With the help of her sidekicks, Adeena and Elena, and under the watchful eye of her three matchmaking godmothers as well as her grandmother Lola Flor, Lila has to divert her attention from her new business, the Brew-ha Cafe, to help her wayward cousin. But proving his innocence is an uphill battle as secrets of Ronnie’s involvement with shady characters come tumbling out—and become fodder for a blackmailer.
The secrets are not of the light, fluffy variety, either. In her Author’s Note at the start of the book, Manansala warns of potentially triggering content: “Substance abuse, gambling addiction, infidelity, emotional abuse, police corruption, family abandonment, physical violence, mentions of suicide.”
Manansala posted similar content warnings in her first two books. In Arsenic and Adobo, the content warning includes issues of drug abuse, racism, and domestic violence. In the second, Homicide and Halo-Halo, it includes issues of PTSD, fat phobia, and dismissive attitudes toward mental health.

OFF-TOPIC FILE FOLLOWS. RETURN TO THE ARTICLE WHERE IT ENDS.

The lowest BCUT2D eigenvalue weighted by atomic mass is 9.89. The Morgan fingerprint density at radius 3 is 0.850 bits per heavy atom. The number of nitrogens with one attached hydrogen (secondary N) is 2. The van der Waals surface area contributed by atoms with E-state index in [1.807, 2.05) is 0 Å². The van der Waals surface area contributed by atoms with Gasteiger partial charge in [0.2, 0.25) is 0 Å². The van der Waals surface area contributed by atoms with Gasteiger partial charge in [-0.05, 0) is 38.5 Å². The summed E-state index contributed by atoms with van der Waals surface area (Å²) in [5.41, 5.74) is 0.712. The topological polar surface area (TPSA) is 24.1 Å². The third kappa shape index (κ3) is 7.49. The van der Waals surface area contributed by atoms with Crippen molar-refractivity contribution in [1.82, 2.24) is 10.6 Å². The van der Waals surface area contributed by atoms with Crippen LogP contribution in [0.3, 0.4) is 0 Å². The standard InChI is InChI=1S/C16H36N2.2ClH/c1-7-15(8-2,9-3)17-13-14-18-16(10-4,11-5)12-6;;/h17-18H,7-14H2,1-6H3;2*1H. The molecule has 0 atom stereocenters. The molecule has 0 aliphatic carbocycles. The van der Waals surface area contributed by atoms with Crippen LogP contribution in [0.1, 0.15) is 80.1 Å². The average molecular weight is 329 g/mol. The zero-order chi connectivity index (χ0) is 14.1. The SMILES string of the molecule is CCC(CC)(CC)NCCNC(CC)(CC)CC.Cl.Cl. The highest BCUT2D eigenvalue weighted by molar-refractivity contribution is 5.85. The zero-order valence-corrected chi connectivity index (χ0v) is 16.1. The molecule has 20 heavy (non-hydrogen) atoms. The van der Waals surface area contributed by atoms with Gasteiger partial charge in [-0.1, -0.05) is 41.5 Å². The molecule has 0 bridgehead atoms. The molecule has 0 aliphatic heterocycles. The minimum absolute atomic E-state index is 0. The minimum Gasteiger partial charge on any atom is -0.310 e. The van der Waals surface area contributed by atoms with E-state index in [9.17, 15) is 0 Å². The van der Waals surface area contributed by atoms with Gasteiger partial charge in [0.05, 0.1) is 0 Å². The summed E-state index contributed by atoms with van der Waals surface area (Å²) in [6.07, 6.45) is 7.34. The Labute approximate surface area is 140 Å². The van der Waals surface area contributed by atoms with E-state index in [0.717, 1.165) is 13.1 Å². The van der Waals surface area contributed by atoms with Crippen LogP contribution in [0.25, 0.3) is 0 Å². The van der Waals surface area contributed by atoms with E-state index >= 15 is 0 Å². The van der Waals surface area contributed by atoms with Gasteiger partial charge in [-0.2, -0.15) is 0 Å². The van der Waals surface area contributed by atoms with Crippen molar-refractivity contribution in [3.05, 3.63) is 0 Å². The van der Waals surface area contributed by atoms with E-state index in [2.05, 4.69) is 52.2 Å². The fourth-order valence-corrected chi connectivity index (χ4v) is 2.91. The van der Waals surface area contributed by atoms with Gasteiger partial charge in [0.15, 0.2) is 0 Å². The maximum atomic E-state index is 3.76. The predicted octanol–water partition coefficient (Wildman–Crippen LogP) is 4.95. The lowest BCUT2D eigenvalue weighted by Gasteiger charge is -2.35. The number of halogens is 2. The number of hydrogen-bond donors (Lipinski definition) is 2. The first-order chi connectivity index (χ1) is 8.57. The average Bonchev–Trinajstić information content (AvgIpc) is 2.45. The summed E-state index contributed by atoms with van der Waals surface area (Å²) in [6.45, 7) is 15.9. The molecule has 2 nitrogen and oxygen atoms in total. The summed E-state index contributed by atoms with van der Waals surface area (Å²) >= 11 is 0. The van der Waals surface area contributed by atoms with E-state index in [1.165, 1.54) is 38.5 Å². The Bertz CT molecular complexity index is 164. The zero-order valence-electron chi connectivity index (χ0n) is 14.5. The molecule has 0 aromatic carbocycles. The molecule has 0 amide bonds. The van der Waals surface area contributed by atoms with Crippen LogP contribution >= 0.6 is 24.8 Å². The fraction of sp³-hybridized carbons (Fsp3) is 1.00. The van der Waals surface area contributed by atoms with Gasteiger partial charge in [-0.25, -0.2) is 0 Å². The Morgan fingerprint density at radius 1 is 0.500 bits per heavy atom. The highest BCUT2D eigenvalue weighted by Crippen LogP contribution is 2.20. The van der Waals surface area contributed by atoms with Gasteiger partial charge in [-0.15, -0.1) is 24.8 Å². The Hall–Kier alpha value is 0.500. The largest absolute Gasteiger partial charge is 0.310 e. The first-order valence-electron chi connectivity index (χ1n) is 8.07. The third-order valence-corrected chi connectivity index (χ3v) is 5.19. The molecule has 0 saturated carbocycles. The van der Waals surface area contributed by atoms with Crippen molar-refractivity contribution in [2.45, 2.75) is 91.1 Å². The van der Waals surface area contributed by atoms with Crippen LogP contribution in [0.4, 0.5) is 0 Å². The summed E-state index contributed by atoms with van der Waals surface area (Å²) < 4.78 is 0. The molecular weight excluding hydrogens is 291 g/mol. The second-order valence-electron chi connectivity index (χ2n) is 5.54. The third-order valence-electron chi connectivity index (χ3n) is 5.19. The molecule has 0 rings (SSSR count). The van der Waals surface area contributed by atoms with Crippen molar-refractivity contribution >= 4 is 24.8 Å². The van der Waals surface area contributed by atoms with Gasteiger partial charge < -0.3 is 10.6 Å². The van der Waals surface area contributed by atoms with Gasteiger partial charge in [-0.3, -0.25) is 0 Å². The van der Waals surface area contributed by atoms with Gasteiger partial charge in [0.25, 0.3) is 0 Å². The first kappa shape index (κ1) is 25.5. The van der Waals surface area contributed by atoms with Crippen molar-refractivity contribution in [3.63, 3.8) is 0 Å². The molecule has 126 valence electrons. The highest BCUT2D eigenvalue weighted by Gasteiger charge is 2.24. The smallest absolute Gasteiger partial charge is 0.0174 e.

She prides herself on “leaning into the trope” of a millennial cozy (“a rom-com with dead bodies”) while at the same time breaking the mold.
“Usually cozies are light and fluffy because they’re meant to be escapes,” she says. “Not many cozies touch on heavy social issues. For example, in Book 2 Lila experiences PTSD (post traumatic stress disorder) following the events of Arsenic and Adobo.
“I have yet to see a cozy in which the protagonist, an ordinary citizen, deals with the effects of getting involved in a murder investigation. But it’s definitely right for my character, Lila, and in the second book I touch on this.
“So, I have content warnings in my Author’s Notes because the book covers make them look like a fun read, but then it deals with issues like PTSD.”
This is consistent with the new-style cozy mystery that features millennial amateur sleuths from diverse ethnic backgrounds.
“Millennial cozies are not a separate category just because they’re aimed at that age group, but they’re also about voice and particular concerns,” Manansala says. “The concerns of millennials are different to the concerns their parents had at the same age.”